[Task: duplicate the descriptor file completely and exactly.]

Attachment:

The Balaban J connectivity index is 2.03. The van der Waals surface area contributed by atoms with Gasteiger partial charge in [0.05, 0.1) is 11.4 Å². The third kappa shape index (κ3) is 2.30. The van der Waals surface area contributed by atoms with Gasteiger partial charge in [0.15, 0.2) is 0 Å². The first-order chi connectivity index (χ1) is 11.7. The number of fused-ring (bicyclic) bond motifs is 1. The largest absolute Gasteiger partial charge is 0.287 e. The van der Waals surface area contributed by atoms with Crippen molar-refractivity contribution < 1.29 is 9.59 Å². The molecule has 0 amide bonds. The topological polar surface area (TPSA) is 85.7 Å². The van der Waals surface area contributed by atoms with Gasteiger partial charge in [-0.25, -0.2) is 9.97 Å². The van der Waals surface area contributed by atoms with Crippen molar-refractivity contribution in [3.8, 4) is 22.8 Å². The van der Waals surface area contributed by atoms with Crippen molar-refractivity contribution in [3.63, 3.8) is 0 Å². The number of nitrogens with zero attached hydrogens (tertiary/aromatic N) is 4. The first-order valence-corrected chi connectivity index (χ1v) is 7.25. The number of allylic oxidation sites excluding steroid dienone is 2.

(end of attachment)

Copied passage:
The Balaban J connectivity index is 2.03. The van der Waals surface area contributed by atoms with Gasteiger partial charge in [0.05, 0.1) is 11.4 Å². The third kappa shape index (κ3) is 2.30. The van der Waals surface area contributed by atoms with Gasteiger partial charge in [0.15, 0.2) is 0 Å². The first-order chi connectivity index (χ1) is 11.7. The number of fused-ring (bicyclic) bond motifs is 1. The largest absolute Gasteiger partial charge is 0.287 e. The van der Waals surface area contributed by atoms with Crippen molar-refractivity contribution < 1.29 is 9.59 Å². The molecule has 0 amide bonds. The topological polar surface area (TPSA) is 85.7 Å². The van der Waals surface area contributed by atoms with Gasteiger partial charge in [-0.25, -0.2) is 9.97 Å². The van der Waals surface area contributed by atoms with Crippen molar-refractivity contribution in [3.8, 4) is 22.8 Å². The van der Waals surface area contributed by atoms with Crippen molar-refractivity contribution in [3.63, 3.8) is 0 Å². The number of nitrogens with zero attached hydrogens (tertiary/aromatic N) is 4. The first-order valence-corrected chi connectivity index (χ1v) is 7.25. The number of allylic oxidation sites excluding steroid dienone is 2.